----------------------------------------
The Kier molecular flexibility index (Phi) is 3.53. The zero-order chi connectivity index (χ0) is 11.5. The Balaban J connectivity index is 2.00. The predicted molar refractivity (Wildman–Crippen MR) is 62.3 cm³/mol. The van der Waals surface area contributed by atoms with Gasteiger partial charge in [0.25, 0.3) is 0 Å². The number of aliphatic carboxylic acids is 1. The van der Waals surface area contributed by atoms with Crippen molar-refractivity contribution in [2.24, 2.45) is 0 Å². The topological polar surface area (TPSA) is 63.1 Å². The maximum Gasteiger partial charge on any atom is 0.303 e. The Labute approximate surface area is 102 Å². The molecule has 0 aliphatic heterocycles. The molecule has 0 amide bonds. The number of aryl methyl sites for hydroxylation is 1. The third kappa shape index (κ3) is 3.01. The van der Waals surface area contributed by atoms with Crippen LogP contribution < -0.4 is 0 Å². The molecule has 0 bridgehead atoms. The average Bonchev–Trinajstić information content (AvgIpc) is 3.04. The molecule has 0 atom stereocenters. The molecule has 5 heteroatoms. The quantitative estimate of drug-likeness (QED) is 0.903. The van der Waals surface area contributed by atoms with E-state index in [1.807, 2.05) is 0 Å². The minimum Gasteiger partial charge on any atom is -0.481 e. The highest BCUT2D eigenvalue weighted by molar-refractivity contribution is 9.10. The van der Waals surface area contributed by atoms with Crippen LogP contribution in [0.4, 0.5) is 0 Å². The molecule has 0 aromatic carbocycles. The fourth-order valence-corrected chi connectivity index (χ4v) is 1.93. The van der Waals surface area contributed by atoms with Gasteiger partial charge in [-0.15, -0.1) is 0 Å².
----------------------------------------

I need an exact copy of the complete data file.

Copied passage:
The Kier molecular flexibility index (Phi) is 3.53. The zero-order chi connectivity index (χ0) is 11.5. The Balaban J connectivity index is 2.00. The predicted molar refractivity (Wildman–Crippen MR) is 62.3 cm³/mol. The van der Waals surface area contributed by atoms with Gasteiger partial charge in [0.25, 0.3) is 0 Å². The number of aliphatic carboxylic acids is 1. The van der Waals surface area contributed by atoms with Crippen molar-refractivity contribution in [2.24, 2.45) is 0 Å². The topological polar surface area (TPSA) is 63.1 Å². The maximum Gasteiger partial charge on any atom is 0.303 e. The Labute approximate surface area is 102 Å². The molecule has 0 aliphatic heterocycles. The molecule has 0 amide bonds. The number of aryl methyl sites for hydroxylation is 1. The third kappa shape index (κ3) is 3.01. The van der Waals surface area contributed by atoms with Crippen LogP contribution < -0.4 is 0 Å². The molecule has 0 bridgehead atoms. The average Bonchev–Trinajstić information content (AvgIpc) is 3.04. The molecule has 0 atom stereocenters. The molecule has 5 heteroatoms. The quantitative estimate of drug-likeness (QED) is 0.903. The van der Waals surface area contributed by atoms with E-state index in [1.807, 2.05) is 0 Å². The minimum Gasteiger partial charge on any atom is -0.481 e. The highest BCUT2D eigenvalue weighted by molar-refractivity contribution is 9.10. The van der Waals surface area contributed by atoms with Crippen LogP contribution in [0.4, 0.5) is 0 Å². The molecule has 0 aromatic carbocycles. The fourth-order valence-corrected chi connectivity index (χ4v) is 1.93. The van der Waals surface area contributed by atoms with Gasteiger partial charge in [-0.15, -0.1) is 0 Å².